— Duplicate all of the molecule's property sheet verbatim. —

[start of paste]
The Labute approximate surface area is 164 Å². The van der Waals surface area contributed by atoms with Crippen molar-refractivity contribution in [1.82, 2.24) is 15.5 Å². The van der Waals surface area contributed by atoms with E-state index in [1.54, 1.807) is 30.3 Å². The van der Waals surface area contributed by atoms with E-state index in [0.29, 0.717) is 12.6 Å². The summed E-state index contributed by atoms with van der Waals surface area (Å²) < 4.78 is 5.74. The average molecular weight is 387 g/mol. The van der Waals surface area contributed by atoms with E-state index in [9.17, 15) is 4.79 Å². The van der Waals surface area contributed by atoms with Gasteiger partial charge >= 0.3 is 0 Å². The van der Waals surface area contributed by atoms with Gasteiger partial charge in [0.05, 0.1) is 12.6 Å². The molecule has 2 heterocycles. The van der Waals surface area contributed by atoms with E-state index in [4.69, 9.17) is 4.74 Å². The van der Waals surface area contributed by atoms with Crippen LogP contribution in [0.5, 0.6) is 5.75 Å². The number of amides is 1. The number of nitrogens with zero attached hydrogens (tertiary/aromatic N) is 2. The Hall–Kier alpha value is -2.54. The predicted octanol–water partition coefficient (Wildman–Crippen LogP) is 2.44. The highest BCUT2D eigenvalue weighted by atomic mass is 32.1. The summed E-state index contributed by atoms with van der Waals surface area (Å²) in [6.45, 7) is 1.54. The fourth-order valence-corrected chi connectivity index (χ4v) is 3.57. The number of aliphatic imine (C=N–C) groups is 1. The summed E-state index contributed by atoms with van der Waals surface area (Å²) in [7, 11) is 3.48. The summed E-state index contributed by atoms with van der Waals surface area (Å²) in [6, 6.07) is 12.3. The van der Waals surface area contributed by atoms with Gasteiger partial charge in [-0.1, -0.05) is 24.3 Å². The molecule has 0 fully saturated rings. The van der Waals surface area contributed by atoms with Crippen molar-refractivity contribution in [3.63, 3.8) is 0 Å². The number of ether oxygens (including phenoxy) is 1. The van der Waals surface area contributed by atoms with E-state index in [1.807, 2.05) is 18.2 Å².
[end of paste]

The Labute approximate surface area is 164 Å². The van der Waals surface area contributed by atoms with Crippen molar-refractivity contribution in [1.82, 2.24) is 15.5 Å². The van der Waals surface area contributed by atoms with E-state index in [1.54, 1.807) is 30.3 Å². The van der Waals surface area contributed by atoms with E-state index in [0.29, 0.717) is 12.6 Å². The summed E-state index contributed by atoms with van der Waals surface area (Å²) < 4.78 is 5.74. The average molecular weight is 387 g/mol. The van der Waals surface area contributed by atoms with E-state index in [9.17, 15) is 4.79 Å². The van der Waals surface area contributed by atoms with Gasteiger partial charge >= 0.3 is 0 Å². The van der Waals surface area contributed by atoms with Gasteiger partial charge in [0.05, 0.1) is 12.6 Å². The molecule has 2 heterocycles. The van der Waals surface area contributed by atoms with E-state index in [4.69, 9.17) is 4.74 Å². The van der Waals surface area contributed by atoms with Crippen LogP contribution in [0.5, 0.6) is 5.75 Å². The number of amides is 1. The number of nitrogens with zero attached hydrogens (tertiary/aromatic N) is 2. The Hall–Kier alpha value is -2.54. The predicted octanol–water partition coefficient (Wildman–Crippen LogP) is 2.44. The highest BCUT2D eigenvalue weighted by atomic mass is 32.1. The summed E-state index contributed by atoms with van der Waals surface area (Å²) in [6.45, 7) is 1.54. The fourth-order valence-corrected chi connectivity index (χ4v) is 3.57. The number of aliphatic imine (C=N–C) groups is 1. The summed E-state index contributed by atoms with van der Waals surface area (Å²) in [7, 11) is 3.48. The summed E-state index contributed by atoms with van der Waals surface area (Å²) in [6, 6.07) is 12.3. The van der Waals surface area contributed by atoms with Gasteiger partial charge in [-0.1, -0.05) is 24.3 Å². The molecule has 0 fully saturated rings. The van der Waals surface area contributed by atoms with Crippen molar-refractivity contribution in [3.63, 3.8) is 0 Å². The number of ether oxygens (including phenoxy) is 1. The van der Waals surface area contributed by atoms with E-state index in [1.807, 2.05) is 18.2 Å².